For all health conditions, the nutraceuticals are individually tailored by the Health Renewal Doctor. The doctor will decide- based on your history, physical examination and blood tests what would be the best for you and your specific needs and/or deficiencies. Please do not self-medicate. Self-Medicating is done when a person takes prescription medication or neutraceuticals on their own without a doctor's supervision and/or consent. By not having a physical examination and blood testing done by a qualified medical practitioner, you could be not treating vital deficiencies or conditions such as elevated blood pressure and high sugar levels. In addition, there is no single supplement given to clients as there is no magic bullet that can support all the essential nutrients that one's body needs.

Make an appointment to consult with your Health Renewal Doctor and they will assist you in determining your risk factors and how best to prevent any problems/ conditions that you may be susceptible to.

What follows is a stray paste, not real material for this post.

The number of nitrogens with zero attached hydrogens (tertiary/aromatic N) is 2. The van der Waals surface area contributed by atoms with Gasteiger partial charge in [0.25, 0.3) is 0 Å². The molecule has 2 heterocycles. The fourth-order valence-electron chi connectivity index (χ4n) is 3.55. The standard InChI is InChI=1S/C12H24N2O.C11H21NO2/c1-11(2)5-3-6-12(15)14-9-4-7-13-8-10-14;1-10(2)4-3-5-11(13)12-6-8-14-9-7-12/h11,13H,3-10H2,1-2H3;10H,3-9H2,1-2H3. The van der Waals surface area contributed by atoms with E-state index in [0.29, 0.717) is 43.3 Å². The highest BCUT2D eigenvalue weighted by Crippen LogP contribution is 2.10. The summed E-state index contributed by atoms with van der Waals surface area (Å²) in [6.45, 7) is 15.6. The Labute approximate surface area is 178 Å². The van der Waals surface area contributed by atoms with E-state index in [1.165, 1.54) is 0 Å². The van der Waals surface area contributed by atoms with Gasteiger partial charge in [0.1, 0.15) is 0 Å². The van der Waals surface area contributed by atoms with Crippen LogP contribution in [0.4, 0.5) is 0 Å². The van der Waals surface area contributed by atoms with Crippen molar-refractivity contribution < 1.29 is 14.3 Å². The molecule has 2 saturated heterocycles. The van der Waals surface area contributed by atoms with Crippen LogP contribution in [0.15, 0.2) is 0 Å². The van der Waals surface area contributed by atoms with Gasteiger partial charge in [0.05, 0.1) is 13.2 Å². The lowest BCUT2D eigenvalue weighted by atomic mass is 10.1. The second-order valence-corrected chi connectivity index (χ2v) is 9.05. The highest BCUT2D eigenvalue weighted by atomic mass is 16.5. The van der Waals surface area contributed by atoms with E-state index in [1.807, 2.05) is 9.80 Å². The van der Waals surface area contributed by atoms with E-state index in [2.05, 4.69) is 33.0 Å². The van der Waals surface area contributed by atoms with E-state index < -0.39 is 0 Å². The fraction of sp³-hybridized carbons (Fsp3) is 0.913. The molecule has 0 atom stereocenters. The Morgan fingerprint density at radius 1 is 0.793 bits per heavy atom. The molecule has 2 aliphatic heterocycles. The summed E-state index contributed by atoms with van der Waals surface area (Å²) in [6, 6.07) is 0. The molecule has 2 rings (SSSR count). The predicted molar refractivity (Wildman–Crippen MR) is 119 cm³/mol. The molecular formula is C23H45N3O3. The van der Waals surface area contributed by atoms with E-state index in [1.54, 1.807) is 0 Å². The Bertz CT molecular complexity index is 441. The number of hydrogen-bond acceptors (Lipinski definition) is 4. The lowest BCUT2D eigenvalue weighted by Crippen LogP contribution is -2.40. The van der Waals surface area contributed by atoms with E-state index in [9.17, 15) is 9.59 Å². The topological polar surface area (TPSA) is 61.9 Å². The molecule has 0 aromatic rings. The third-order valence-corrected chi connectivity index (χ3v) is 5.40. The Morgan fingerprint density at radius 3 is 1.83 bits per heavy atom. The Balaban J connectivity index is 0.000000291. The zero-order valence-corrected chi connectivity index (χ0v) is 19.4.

Depending on which form of supplementation you and your Health Renewal Doctor have decided on, one could expect to follow up with your physician from anything between every 3 months to once every 6 months.

Dietary modifications such as limiting intake of refined carbohydrates (e.g., pasta, bread, sweets, soft drinks, etc.) may be helpful for people with candida infections. Higher dietary sugar is associated with vulvovaginal candidiasis and abnormal glucose metabolism is associated with recurring vulvovaginal infections. Diets rich in carbohydrates are also associated with candida overgrowth in the gastrointestinal tract and may contribute to mucosal invasion. Laboratory studies indicate that excess glucose weakens the immune system’s response to candida as well as the azole class of antifungal drugs.

Candidiasis patients should maintain a healthy, well-balanced diet, as poor nutrition is a commonly overlooked risk factor for bacterial and fungal infections.

Probiotics Data suggest that probiotics such as lactobacillus are beneficial against mucosal candida infections, and should be especially considered for women who suffer from more than three yeast infections per year. Research shows that probiotics exert their beneficial actions by suppressing the growth of candida (in various regions of the body) and inhibiting candida’s ability to adhere to cell surfaces.

Sharon Izak Elaine Chat staff ) WhatsApp